The Sankhya school of philosophy recognizes two eternal principles called Purusha and Prakriti. In the Sāṅkhya and Yoga philosophical literatures Purusha is the spirit and consciousness, and Prakriti refers to the manifested material world - nature, matter, physical and psychological character, constitution, temper and disposition. Together they create the flow of the universe.
Purusha is eternal, passive, pure and indestructible. It is energy without matter and has the ultimate healing power. It is your unmanifested potential and is behind everything in nature.
Prakriti is dynamic, infinite, causative and active. It has the desire to manifest and is it is the primal material behind the universe. It is the first and foremost cause of all the gross and subtle objects in your physical form. It is your “perfect blueprint” and given to you at conception. This is where all your unmanifested potential becomes manifested.
Purusha (consciousness) needing a vehicle to experience and express itself in the world joined with Prakriti and your physical existence and senses came into being. Through your physical form and the senses Purusha experiences the world and plays a large part in the creation of health or disease.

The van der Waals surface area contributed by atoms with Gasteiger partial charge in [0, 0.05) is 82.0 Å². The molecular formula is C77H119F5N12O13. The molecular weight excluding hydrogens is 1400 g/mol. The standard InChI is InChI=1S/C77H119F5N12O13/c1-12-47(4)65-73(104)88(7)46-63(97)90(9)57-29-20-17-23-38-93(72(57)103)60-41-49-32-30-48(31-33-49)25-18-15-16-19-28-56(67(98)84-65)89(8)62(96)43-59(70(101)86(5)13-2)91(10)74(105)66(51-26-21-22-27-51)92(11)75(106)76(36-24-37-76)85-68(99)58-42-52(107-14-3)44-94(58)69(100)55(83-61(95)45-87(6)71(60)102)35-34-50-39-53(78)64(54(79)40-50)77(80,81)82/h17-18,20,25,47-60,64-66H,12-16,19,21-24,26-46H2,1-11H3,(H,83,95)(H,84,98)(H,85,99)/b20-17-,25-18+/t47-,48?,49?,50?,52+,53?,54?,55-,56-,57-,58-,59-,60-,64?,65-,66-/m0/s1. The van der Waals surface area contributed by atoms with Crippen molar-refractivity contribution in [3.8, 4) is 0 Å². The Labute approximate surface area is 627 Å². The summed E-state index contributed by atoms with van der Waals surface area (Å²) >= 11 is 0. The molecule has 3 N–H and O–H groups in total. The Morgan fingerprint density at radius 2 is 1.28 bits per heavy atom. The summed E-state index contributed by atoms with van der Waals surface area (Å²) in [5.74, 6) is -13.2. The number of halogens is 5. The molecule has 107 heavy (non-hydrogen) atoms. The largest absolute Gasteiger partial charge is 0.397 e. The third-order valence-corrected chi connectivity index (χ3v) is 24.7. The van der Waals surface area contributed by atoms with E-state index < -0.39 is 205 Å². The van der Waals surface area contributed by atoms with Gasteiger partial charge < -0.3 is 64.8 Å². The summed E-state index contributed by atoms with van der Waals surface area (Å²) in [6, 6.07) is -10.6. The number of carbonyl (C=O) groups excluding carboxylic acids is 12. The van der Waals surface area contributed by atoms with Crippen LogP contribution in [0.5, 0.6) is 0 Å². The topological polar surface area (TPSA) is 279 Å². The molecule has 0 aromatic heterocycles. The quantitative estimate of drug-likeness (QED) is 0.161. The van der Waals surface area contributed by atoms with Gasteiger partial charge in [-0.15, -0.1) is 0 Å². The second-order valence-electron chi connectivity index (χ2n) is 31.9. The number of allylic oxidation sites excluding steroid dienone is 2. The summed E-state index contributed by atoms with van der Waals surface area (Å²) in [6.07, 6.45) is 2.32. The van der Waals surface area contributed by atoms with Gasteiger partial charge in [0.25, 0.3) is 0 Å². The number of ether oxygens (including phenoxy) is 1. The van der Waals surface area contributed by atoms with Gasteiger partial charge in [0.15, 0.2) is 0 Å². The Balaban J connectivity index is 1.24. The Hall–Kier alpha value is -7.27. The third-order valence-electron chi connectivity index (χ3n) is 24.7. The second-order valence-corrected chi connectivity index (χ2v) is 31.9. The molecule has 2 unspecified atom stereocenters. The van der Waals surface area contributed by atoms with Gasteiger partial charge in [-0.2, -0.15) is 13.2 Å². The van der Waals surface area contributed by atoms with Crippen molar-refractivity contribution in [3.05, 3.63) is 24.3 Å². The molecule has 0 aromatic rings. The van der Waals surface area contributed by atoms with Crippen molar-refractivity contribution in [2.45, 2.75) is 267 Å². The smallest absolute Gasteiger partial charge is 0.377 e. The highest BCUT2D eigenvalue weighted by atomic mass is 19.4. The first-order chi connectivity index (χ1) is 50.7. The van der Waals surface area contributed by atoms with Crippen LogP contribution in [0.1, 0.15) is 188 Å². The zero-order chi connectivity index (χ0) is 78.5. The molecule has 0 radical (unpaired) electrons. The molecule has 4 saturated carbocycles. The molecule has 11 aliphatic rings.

So, what does this have to do with your health and happiness. Everything. Without the understanding that there is a subtle energy behind our physical being, we are missing half of the health and happiness puzzle. We can focus on food, herbs and lifestyle but the addition off a deeper understanding of the healing power of Purusha is needed. Meditation, pranayama and mantra offer a way into this understanding.
Asana is a collective name for all physical postures used in yoga. The aim of a yoga posture or series is to not just create flexibility but to also strength and stamina.. Movement into a posture, during the posture and coming out of the posture is paired with breath. You are beginning utilize the posture when attention of the body and breath is obtained. When yoga is used as therapy it becomes part of the healing science called Ayurveda. Different postures can be used for different dosha. An Ayurvedic practitioner with a training in yoga therapy can help you with this. As wee move from the kapha season of winter into spring it can be good to use more warming and invigorating asana to help move the stagnate heavy, slow and dense kapha in your body. Using sun salutations to build heat and deep diaphragmatic breathing are wonderful at this time of the year. Backbends can bring energy upward to decrease kapha stagnation in the lungs. Prioritizing a morning practice is useful at this time of the year.
Erica Mueller Ayurveda practitioner and yoga therapist
Here are a few musings of moments in my life that I would like to share with you. They may not be fancy or elaborate. But they are a continuing and moving story book of what I am keeping up to these days.